The inputs are dramatically different between irrigated and dryland cotton. 

For irrigators, expenses are orders of magnitude larger. Then they have to think about how the weather affects their irrigation: how often they irrigate, when they start, when they stop. The irrigators are busy, very busy.

But irrigators can grow higher yields and get more returns per hectare than dryland growers. A dryland crop could probably grow around 2.5 to 4 bales per hectare, where irrigated crops would grow 12 to 15 per hectare. 

Irrigators have a finely tuned management strategy; they tend to start with a very high yield potential, and the weather will bring it down. 

For irrigators, the intensity of rainfall in the catchment is useful because intense rain will run off, end up in the river and then into a dam. If the water gets captured in the dam, then it can be useful for environmental purposes as well as for irrigating crops. 

With dryland cotton, you get some rain, and the yield will go up; then it’ll be dry, and yield will come down - up and down, up and down.

The biggest risk in growing dryland cotton is not getting it planted, followed by not receiving adequate in-crop rain.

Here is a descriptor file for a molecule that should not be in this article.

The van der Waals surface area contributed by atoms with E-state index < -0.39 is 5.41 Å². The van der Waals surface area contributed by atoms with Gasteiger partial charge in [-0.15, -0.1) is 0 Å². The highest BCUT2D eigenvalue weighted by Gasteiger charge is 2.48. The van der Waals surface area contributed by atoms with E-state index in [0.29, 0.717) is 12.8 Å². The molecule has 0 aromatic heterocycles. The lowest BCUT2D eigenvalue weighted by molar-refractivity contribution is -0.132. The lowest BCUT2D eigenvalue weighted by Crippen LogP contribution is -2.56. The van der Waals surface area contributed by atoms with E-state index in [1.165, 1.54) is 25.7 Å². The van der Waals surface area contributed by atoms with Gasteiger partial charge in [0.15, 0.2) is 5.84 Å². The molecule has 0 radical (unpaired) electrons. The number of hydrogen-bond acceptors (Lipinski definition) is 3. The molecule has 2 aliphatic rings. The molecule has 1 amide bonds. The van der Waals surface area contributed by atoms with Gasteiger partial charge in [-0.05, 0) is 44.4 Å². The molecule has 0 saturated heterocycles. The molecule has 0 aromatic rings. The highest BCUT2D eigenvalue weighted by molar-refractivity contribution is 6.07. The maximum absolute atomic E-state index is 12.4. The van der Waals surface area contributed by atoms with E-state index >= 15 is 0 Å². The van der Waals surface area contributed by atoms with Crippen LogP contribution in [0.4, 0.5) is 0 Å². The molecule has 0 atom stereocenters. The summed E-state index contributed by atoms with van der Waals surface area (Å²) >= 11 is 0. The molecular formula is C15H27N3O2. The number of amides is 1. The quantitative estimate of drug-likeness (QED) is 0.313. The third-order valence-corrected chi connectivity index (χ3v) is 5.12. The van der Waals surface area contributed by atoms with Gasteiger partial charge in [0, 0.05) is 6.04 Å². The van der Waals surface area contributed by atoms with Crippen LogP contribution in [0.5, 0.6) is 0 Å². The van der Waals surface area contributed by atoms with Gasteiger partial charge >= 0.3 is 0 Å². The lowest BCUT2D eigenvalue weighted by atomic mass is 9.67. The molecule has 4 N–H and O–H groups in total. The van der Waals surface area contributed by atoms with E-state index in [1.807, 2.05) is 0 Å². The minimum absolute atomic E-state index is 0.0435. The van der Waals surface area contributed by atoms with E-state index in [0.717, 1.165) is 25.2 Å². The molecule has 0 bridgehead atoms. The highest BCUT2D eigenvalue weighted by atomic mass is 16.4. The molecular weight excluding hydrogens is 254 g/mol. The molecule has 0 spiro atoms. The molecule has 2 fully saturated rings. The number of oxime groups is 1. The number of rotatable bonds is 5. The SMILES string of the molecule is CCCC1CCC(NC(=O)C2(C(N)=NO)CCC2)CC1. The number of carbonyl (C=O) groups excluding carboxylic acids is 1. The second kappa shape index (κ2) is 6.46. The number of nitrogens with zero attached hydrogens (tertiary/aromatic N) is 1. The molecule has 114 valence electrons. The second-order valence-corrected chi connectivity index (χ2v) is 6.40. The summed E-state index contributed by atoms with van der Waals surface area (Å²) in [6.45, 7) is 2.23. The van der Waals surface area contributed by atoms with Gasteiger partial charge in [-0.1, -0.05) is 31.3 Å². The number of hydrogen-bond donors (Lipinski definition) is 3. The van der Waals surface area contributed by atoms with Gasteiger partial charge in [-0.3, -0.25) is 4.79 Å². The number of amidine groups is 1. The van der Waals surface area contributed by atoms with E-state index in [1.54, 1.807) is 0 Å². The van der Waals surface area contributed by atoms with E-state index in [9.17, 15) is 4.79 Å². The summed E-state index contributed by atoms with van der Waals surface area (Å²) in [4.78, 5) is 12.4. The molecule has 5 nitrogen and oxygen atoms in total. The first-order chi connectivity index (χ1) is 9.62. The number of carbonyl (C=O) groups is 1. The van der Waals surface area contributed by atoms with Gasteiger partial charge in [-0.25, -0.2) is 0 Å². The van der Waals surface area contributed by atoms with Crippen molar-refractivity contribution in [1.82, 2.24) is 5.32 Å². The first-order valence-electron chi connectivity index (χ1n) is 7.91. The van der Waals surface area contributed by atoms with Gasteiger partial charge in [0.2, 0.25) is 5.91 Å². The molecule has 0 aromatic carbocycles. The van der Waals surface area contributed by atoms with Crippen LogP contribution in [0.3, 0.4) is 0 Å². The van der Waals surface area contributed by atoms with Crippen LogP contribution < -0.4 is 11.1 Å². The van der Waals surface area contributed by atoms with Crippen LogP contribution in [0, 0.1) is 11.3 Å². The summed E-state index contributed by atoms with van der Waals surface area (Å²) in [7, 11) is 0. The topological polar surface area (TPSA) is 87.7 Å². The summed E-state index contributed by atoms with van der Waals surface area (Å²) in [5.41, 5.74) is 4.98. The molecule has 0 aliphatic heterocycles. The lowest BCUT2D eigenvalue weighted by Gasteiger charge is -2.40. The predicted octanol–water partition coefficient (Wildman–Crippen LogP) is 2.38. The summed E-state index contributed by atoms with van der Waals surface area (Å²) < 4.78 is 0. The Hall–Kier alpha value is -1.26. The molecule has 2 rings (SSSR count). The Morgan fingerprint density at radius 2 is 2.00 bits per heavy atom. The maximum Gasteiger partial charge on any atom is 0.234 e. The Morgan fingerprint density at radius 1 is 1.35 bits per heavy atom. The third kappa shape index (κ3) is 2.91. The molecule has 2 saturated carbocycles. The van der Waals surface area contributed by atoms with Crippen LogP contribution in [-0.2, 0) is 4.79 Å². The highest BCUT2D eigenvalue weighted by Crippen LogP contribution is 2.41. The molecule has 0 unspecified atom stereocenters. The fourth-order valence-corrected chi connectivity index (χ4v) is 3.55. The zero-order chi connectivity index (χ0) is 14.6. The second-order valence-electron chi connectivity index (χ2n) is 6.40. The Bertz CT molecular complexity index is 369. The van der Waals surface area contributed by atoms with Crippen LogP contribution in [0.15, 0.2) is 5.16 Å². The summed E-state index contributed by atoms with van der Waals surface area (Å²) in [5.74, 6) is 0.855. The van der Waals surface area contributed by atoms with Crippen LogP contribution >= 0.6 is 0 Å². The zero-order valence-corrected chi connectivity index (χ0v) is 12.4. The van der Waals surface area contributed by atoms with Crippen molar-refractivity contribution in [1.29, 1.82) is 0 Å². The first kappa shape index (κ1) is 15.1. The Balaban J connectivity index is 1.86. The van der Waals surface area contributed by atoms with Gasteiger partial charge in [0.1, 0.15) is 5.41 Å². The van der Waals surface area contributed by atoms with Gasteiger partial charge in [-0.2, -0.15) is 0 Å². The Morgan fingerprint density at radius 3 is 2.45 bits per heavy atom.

Rob Holmes in field

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Rotating crops to spread risk 

We don’t put all our eggs in one basket.

It is challenging to know which is the right way to go with climate, given the variability is so high. So we manage it by rotations with different crops. 

There’s a system in this region that we call a 5-year rotation or 5-year crop sequence. An example would be a cereal crop followed by legume, then cereal then long-fallowed to summer crop. So each fifth of the farm will be allocated to a section of the rotation each year, thus spreading risk.

Rain will affect different crops differently. Here, with many different crops grown simultaneously, if it rains at any time, it will have a good impact on the outcome of at least one of those groups.

For instance, barley grows at different times of the year to other crops such as wheat and chickpeas. It tends to be sown at the early end of the window. It matures earlier than wheat and chickpeas, so we can get harvesting earlier, get trucks delivering some grain earlier and so on. It gets some of those paddocks over and done with before the others come in. That manages both weather risk at harvest and rain during the season at different times of the year. 

Each crop plays a role in managing the risk over a 5-year period. It's about trying to even out gains and losses over the longer term.

We got away with blue murder last winter [2015]. We had a very dry summer, so coming into autumn it wasn’t great. There was meant to be a roaring El Niño that winter. Between that and the Indian Ocean Dipole, it was supposed to bring more rain than average for April and May and then dry out.

Our outlook was not good. But it turned out to be very wet in April, May AND June - it was 60 mm most of those months. The crops are now looking beautiful.

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Doing more with less water

It is all about making money. You make money storing water in the ground and getting the most out of the water. You can’t make money on the dust. Irrigated cotton growers need water to make money.